Each line represents a shared object (
.so file) that the
rcli tool expects to be present somewhere on the filesystem in order to function.
The second item (line starting with
libc.so.6) is the C standard library.
Recall from this chapter's intro that our
rcli front-end code links against parts of
libc (e.g. for dynamic memory allocation).
Although our RC4 library does not (it's a
To avoid being reliant on the presence of these libraries, we can compile a static binary that will use
musl (a tiny
libc alternative3) instead:
rustup target add x86_64-unknown-linux-musl cargo build --release --target x86_64-unknown-linux-musl
The first command adds a new compilation target4, which is generally specified by a "target triple" in the form
The second command builds
rclias before, but this time for the target triple
Now let's try
ldd again, this time on the
The output should be:
Our second build of the
rcli executable will "just work" on any x86_64 Linux system!
All you need to do is copy over the binary.
If we want to distribute this executable, we should reduce its size by removing debug information (including symbols that allow matching to source code, something a CLI end-user won't need to do).
We can "strip" the binary of this information by adding the following
release profile setting to the workspace's configuration file,
[profile.release] strip = true
The setting applies to any target built with the flag
--release (which enables optimizations).
We could've also used
strip5, a standalone Linux utility, but we leveraged
cargo to more cleanly integrate into the build pipeline.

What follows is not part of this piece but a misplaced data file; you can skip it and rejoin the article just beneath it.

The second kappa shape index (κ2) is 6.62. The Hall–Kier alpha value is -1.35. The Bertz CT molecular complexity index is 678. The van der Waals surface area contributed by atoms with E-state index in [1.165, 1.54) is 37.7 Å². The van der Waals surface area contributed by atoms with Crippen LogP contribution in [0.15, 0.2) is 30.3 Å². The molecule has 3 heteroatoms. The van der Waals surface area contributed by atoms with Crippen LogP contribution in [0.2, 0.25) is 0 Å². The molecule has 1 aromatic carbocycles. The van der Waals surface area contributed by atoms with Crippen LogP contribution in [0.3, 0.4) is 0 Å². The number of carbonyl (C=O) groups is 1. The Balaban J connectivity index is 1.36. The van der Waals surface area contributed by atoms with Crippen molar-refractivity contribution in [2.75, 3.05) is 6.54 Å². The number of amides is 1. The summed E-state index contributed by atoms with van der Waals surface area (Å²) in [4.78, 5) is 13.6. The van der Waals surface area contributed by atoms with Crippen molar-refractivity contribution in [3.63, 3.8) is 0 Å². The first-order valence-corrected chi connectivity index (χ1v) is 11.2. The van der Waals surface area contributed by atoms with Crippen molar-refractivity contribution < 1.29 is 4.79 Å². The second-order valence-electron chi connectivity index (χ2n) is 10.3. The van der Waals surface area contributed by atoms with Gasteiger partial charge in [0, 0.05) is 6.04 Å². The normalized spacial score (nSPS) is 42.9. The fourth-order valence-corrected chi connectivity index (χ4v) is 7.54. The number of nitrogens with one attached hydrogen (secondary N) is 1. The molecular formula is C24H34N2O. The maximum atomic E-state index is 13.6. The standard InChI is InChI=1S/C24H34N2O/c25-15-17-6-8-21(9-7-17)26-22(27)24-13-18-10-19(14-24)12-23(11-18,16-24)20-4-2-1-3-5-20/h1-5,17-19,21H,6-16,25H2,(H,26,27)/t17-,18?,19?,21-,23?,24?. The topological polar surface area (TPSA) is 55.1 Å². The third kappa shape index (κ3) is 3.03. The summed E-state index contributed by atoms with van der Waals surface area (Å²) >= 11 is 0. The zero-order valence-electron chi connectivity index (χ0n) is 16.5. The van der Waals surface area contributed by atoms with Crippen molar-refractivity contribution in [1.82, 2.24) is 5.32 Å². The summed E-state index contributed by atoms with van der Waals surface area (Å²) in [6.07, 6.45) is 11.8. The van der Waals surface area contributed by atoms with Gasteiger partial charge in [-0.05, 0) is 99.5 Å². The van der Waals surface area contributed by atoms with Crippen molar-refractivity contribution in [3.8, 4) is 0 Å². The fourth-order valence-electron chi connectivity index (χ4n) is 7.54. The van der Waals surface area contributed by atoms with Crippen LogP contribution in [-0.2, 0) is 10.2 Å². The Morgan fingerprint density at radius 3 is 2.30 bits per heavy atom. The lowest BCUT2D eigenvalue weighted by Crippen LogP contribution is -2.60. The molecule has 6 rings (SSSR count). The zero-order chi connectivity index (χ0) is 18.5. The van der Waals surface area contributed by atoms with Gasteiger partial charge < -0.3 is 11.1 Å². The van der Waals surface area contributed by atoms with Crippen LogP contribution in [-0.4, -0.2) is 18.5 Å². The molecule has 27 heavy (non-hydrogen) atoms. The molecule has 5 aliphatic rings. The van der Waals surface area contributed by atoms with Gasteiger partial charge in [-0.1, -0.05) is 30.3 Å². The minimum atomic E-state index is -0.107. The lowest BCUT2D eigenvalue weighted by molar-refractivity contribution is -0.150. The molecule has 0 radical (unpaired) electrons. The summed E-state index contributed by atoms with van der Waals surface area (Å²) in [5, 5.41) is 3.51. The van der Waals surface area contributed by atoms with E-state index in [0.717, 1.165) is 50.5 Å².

An Alternative to
muslis a popular way to build small-ish static binaries,
muslhas its quirks. Particularly with regard to performance.
To statically link your platform's standard C runtime ("CRT") instead6:
RUSTFLAGS='-C target-feature=+crt-static' cargo build --release --target x86_64-unknown-linux-gnu
Warning: unlike the
muslroute, the resulting binary might still be dynamic linked against something like
vdso7. You can use
We've demonstrated building a completely free-standing tool. Our binary will run natively, on nearly any client of given OS and ISA8.
That concludes our tour of software assurance! In the next chapter, we'll dig into Rust proper.
hellscape. meme (Archived 2021).
ld.so. Linux manual (Accessed 2022). On Linux, this behavior can be activated by setting the
LD_BIND_NOW environment variable to a non-empty string. The advantage of doing shared function resolution at load-time is slightly more predictable runtime performance. May also be useful for process debugging.
musl libc. Rich Felker and contributors (Accessed 2022).
Platform Support. The Rust Team (Accessed 2022).
strip. Linux manual (Accessed 2022).
RFC 1721. The Rust RFC Book (Accessed 2022).
vdso. Linux manual (Accessed 2022).
Instruction Set Architecture, e.g. x86_64.